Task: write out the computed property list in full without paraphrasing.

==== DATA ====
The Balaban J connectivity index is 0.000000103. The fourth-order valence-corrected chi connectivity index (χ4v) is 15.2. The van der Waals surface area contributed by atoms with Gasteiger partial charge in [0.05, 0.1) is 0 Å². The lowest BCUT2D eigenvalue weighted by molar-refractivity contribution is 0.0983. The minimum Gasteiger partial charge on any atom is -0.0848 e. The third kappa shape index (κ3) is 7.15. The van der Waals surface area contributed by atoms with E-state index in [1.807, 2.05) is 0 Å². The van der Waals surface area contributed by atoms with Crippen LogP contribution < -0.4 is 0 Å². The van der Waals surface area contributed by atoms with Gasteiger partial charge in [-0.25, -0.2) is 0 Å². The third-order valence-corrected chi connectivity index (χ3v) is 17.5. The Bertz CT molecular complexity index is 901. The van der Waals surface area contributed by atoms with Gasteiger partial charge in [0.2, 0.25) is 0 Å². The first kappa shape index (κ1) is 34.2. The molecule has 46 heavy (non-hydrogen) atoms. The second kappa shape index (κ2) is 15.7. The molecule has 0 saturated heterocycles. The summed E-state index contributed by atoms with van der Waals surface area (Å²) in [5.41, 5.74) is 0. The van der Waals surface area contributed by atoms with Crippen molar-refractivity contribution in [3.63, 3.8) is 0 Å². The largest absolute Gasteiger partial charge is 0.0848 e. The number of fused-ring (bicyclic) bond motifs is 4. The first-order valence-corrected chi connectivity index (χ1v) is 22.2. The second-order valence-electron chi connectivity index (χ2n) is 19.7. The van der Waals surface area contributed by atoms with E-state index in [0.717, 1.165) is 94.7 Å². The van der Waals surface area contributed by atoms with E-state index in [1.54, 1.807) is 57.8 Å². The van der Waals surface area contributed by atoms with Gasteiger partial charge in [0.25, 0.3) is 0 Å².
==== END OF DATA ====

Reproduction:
The Balaban J connectivity index is 0.000000103. The fourth-order valence-corrected chi connectivity index (χ4v) is 15.2. The van der Waals surface area contributed by atoms with Gasteiger partial charge in [0.05, 0.1) is 0 Å². The lowest BCUT2D eigenvalue weighted by molar-refractivity contribution is 0.0983. The minimum Gasteiger partial charge on any atom is -0.0848 e. The third kappa shape index (κ3) is 7.15. The van der Waals surface area contributed by atoms with E-state index in [1.807, 2.05) is 0 Å². The van der Waals surface area contributed by atoms with Crippen LogP contribution < -0.4 is 0 Å². The van der Waals surface area contributed by atoms with Gasteiger partial charge in [-0.25, -0.2) is 0 Å². The third-order valence-corrected chi connectivity index (χ3v) is 17.5. The Bertz CT molecular complexity index is 901. The van der Waals surface area contributed by atoms with Gasteiger partial charge in [0.2, 0.25) is 0 Å². The first kappa shape index (κ1) is 34.2. The molecule has 46 heavy (non-hydrogen) atoms. The second kappa shape index (κ2) is 15.7. The molecule has 0 saturated heterocycles. The summed E-state index contributed by atoms with van der Waals surface area (Å²) in [5.41, 5.74) is 0. The van der Waals surface area contributed by atoms with Crippen molar-refractivity contribution in [3.63, 3.8) is 0 Å². The largest absolute Gasteiger partial charge is 0.0848 e. The number of fused-ring (bicyclic) bond motifs is 4. The first-order valence-corrected chi connectivity index (χ1v) is 22.2. The second-order valence-electron chi connectivity index (χ2n) is 19.7. The van der Waals surface area contributed by atoms with E-state index in [0.717, 1.165) is 94.7 Å². The van der Waals surface area contributed by atoms with E-state index in [1.54, 1.807) is 57.8 Å². The van der Waals surface area contributed by atoms with Gasteiger partial charge in [0.25, 0.3) is 0 Å².